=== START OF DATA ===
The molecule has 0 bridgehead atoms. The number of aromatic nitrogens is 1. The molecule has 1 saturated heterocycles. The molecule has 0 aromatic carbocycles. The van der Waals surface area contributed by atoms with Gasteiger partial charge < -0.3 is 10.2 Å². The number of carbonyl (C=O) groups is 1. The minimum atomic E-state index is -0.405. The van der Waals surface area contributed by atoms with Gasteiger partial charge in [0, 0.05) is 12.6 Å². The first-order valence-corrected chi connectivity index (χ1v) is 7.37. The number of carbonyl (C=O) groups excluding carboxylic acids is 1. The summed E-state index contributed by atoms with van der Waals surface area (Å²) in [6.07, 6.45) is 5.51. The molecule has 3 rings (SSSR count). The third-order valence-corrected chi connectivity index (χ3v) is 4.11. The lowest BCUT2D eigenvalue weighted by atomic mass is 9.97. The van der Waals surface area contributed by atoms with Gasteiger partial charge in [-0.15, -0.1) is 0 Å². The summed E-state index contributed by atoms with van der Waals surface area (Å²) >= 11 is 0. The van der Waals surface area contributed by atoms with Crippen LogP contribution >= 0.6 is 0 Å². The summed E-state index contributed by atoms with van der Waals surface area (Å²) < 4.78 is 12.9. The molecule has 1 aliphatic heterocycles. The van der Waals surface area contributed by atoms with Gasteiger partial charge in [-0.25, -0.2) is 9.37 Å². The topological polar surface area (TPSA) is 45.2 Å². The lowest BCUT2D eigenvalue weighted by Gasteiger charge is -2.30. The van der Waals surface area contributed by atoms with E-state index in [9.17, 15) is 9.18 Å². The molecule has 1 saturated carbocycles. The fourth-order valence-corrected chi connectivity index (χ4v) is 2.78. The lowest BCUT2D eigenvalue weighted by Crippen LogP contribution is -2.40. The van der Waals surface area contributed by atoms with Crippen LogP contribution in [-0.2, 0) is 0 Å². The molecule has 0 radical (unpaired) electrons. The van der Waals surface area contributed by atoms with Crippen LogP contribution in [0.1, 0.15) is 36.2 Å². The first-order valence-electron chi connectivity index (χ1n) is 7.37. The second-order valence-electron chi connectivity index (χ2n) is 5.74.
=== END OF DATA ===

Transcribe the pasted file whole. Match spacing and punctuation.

The molecule has 0 bridgehead atoms. The number of aromatic nitrogens is 1. The molecule has 1 saturated heterocycles. The molecule has 0 aromatic carbocycles. The van der Waals surface area contributed by atoms with Gasteiger partial charge < -0.3 is 10.2 Å². The number of carbonyl (C=O) groups is 1. The minimum atomic E-state index is -0.405. The van der Waals surface area contributed by atoms with Gasteiger partial charge in [0, 0.05) is 12.6 Å². The first-order valence-corrected chi connectivity index (χ1v) is 7.37. The number of carbonyl (C=O) groups excluding carboxylic acids is 1. The summed E-state index contributed by atoms with van der Waals surface area (Å²) in [6.07, 6.45) is 5.51. The molecule has 3 rings (SSSR count). The third-order valence-corrected chi connectivity index (χ3v) is 4.11. The lowest BCUT2D eigenvalue weighted by atomic mass is 9.97. The van der Waals surface area contributed by atoms with Gasteiger partial charge in [-0.15, -0.1) is 0 Å². The summed E-state index contributed by atoms with van der Waals surface area (Å²) >= 11 is 0. The van der Waals surface area contributed by atoms with Crippen LogP contribution >= 0.6 is 0 Å². The summed E-state index contributed by atoms with van der Waals surface area (Å²) < 4.78 is 12.9. The molecule has 1 aliphatic heterocycles. The van der Waals surface area contributed by atoms with Gasteiger partial charge in [-0.25, -0.2) is 9.37 Å². The topological polar surface area (TPSA) is 45.2 Å². The lowest BCUT2D eigenvalue weighted by Gasteiger charge is -2.30. The van der Waals surface area contributed by atoms with E-state index in [9.17, 15) is 9.18 Å². The molecule has 1 saturated carbocycles. The fourth-order valence-corrected chi connectivity index (χ4v) is 2.78. The lowest BCUT2D eigenvalue weighted by Crippen LogP contribution is -2.40. The van der Waals surface area contributed by atoms with Crippen LogP contribution in [-0.2, 0) is 0 Å². The molecule has 0 radical (unpaired) electrons. The van der Waals surface area contributed by atoms with Crippen LogP contribution in [0.1, 0.15) is 36.2 Å². The first-order valence-electron chi connectivity index (χ1n) is 7.37. The second-order valence-electron chi connectivity index (χ2n) is 5.74.